A number of years ago I ran a mothers group at my parish. It was the only one of its kind in the Diocese, and so the group drew from a large geographic area. On the day of our February meeting, the weather was poor. I checked the forecast and our area was expected to receive only rain. About an hour north, the forecast called for some freezing rain and light snow. In the morning I checked in with the parish office to verify last minute details and let them know that unless the weather changed drastically, the meeting was happening. About an hour later my phone rang. A woman who I had never met hastily told me her name and then started scolding me for holding a meeting that would require her to go out of her home in the snow (she lived an hour north of the parish). She complained incessantly about what a poor decision this was, and then let me know everything else she disliked about me, the group, and our parish. I was shocked and upset. Later that day, a parish Secretary let me know that the woman had spoken the same way to her. She then advised, “just brush if off, we get calls like that all the time. People love to complain.”
And how true that is! Complaining is a national epidemic. In our rights-based, narcissistic culture, far too many grown adults and children expect every activity, event, or gathering to center around their desires and tastes. We are quick to complain and very slow to compliment. This not only wreaks havoc on our own souls, but it discourages others who are serving us and the community.
I tried very hard to just brush off that incident, but in all honestly, I allowed that woman’s call to ruin my day, and I felt discouraged in my leadership position for a long time afterward. Sadly, that woman was not the first person to complain to me, and she wasn’t the last. I approached our parish Priest about stepping down from the group, and I shared the feedback I had received with him.
He responded by immediately sharing all the positive things that were happening with the group. And then he said something like this, “you get ten complaints for every compliment. As the head of this parish, I hear mostly complaints. You have to recognize the devil when he is trying to discourage, and go to God for encouragement.”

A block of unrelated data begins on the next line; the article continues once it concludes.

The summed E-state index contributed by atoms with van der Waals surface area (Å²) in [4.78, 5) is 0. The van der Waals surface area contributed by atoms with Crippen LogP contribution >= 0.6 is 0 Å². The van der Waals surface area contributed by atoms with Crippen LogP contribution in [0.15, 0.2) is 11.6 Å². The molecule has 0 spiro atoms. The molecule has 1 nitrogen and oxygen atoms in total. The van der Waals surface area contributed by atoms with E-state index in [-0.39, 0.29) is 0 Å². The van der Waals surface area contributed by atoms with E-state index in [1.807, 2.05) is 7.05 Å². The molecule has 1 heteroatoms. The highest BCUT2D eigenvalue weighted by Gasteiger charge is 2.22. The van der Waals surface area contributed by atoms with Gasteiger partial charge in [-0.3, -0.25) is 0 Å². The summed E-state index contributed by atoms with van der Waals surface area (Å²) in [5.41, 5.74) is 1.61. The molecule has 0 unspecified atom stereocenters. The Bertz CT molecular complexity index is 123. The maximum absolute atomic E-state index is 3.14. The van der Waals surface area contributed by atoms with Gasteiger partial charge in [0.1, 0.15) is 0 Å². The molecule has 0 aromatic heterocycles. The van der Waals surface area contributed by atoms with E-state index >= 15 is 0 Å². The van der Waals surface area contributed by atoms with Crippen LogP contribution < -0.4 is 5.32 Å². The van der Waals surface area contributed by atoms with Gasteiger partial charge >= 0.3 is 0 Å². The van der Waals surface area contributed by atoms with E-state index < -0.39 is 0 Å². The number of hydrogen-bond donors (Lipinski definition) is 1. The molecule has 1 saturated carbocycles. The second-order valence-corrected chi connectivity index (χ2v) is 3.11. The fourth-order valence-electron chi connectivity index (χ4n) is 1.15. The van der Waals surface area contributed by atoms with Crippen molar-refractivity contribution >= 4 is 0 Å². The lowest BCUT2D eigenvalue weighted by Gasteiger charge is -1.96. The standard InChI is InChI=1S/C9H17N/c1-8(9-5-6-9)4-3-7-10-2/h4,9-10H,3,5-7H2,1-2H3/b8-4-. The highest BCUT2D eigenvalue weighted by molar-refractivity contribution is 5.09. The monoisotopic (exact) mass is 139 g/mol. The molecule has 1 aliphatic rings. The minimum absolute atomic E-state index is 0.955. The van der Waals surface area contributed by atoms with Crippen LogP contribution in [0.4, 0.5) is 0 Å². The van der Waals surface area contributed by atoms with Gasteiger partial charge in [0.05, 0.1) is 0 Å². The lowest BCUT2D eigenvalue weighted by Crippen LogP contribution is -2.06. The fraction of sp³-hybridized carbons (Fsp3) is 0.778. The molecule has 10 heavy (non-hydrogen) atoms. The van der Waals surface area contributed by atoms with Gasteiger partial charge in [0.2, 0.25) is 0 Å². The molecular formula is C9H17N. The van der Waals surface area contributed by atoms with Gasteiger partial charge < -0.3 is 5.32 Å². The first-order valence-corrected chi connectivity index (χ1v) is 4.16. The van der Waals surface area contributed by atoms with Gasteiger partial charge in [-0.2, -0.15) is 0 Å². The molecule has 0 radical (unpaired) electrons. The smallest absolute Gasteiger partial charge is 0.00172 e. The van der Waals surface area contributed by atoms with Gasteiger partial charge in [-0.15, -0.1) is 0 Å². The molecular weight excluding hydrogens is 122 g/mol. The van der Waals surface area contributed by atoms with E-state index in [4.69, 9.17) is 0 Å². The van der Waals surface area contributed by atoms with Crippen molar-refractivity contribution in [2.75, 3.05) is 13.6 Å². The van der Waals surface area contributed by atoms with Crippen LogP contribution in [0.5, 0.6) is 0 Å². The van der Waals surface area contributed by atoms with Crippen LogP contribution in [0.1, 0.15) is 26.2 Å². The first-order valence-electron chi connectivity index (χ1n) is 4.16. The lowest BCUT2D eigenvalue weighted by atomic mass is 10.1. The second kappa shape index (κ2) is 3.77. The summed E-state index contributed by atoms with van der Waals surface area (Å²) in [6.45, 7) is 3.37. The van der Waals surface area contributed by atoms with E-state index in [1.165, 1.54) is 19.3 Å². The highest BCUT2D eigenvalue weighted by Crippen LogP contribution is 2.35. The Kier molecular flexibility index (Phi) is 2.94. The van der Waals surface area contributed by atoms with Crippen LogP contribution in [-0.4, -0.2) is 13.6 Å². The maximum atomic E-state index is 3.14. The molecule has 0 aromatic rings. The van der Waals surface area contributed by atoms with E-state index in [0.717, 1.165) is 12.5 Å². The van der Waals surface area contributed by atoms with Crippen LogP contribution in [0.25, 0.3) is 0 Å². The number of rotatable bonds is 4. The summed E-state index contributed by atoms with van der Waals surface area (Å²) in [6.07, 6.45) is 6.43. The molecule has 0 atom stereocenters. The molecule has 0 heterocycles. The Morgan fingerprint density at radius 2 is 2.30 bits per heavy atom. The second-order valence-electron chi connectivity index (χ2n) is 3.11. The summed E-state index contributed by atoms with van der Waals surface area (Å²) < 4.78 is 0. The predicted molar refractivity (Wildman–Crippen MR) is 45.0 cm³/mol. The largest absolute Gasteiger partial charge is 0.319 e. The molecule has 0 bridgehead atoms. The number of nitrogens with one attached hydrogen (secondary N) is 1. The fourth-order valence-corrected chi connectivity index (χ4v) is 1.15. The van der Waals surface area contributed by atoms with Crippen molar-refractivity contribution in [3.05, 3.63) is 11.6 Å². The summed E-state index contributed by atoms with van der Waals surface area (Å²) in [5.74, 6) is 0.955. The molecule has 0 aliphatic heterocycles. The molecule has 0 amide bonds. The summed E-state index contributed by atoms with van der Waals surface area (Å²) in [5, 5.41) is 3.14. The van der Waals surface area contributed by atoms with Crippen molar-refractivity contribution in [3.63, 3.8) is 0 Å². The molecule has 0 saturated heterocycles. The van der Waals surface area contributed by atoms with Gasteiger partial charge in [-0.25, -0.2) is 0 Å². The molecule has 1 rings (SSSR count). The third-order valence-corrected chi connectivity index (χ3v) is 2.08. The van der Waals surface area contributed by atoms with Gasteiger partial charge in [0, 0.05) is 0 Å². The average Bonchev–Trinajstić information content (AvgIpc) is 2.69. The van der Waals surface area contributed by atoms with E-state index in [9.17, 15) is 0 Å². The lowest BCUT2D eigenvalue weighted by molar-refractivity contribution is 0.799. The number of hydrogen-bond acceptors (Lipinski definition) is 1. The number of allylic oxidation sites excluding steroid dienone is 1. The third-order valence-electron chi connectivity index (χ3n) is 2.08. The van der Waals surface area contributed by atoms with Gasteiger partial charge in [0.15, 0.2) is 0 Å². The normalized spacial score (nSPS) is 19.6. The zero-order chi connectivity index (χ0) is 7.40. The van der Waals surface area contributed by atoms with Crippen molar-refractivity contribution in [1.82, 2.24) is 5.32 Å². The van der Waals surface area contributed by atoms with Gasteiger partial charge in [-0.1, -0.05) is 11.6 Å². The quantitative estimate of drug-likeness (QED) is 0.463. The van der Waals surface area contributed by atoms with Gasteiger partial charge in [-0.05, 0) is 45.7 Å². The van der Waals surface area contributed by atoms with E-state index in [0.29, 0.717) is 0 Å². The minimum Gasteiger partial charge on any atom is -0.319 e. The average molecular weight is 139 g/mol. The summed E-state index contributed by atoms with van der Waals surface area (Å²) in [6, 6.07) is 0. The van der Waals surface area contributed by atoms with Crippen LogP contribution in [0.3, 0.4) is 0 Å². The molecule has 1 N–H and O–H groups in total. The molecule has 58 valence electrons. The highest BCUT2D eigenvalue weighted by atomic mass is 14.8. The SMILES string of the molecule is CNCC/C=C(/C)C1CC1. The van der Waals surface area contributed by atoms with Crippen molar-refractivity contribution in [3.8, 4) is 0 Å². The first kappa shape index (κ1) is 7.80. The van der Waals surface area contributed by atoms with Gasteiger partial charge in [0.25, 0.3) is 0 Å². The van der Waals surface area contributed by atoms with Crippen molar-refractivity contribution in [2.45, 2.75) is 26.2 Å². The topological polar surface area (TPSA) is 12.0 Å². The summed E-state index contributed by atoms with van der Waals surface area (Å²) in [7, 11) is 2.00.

I wholeheartedly agree with this advice. As a person who is quick to criticize others, I immediately realized that I needed to make some personal changes. I needed to offer compliments, and I needed to do so at 10 times the rate at which I offered criticisms. Running any community organization, whether it be a soccer team, a mother’s group, or a Church, is a thankless job. I was going to be that person who said thank you. The person who gave a compliment instead of a criticism. And I’m writing this post to encourage you all to do the same.
Those in leadership positions, especially ministry positions, are a prime target for the devil. And the devil uses our complaints to discourage those giving their time in service. Because of this, we must do more than simply “not complain.” We have a positive duty to encourage, and help fill their tank so they are better able to see the devil’s work in the constant complaints. As St. Paul tell us, “(l)et no evil talk come out of your mouths, but only such as is good for edifying, as fits the occasion, that it may impart grace to those who hear.” Ephesians 4:29
In your community, remember that any volunteer, at a minimum, can be thanked for giving up their personal time. If a coach is well organized and sends out timely e-mails, thank them specifically for this. Notice if the coach ends practice on time, and let them know you appreciate it. Personally and sincerely thank not only the theatre director of your child’s show, but that mom who made all the costumes and that mom in charge of ticket sales. Even if the show wasn’t that great, find what is good and say thank you. That may mean telling the mom who painted the scenery how much you liked a particular part of her work. But make sure you do it. Let those serving you and your children know what they are doing right. Be specific.
On the internet, when you read something you really love, tell the author. When you see something you like on facebook, “like” it or leave a kind comment. Again, be specific. Take the time to really notice the positive things about your friends, family, and even kind strangers online. Make the time to compliment and thank friends in texts and e-mails. Remember the ten to one rule, even when online.
In your family, notice what your children are doing right. When your son takes out the trash without being asked, notice and tell him you noticed. Don’t nitpick at your child’s math homework and miss that she got out the book and started working on it promptly. The ten to one rule is hard work for a parent, but the devil really is in the little details of daily life, and he uses our complaints and criticisms to discourage others — even our own children.
Likewise, help your kids realize their propensity to complain, and share that you have the same problem. Try not to complain about others in front of them, but share compliments. Help your children notice the positives in others. Teach them to thank their coaches, teachers, and other parents. Teach them that they can always think of something kind to say about someone serving them. Even if they hated Grandma’s broccoli, they can tell her how much they loved her mashed potatoes and how much they appreciate her cooking dinner for them.
And remember, giving ten compliments for every complaint will not only encourage others, it is good for your soul. “I tell you, on the day of judgement men will render account for every careless word they utter, for by your words you will be justified, and by your words you will be condemned.” Matthew 12:36-37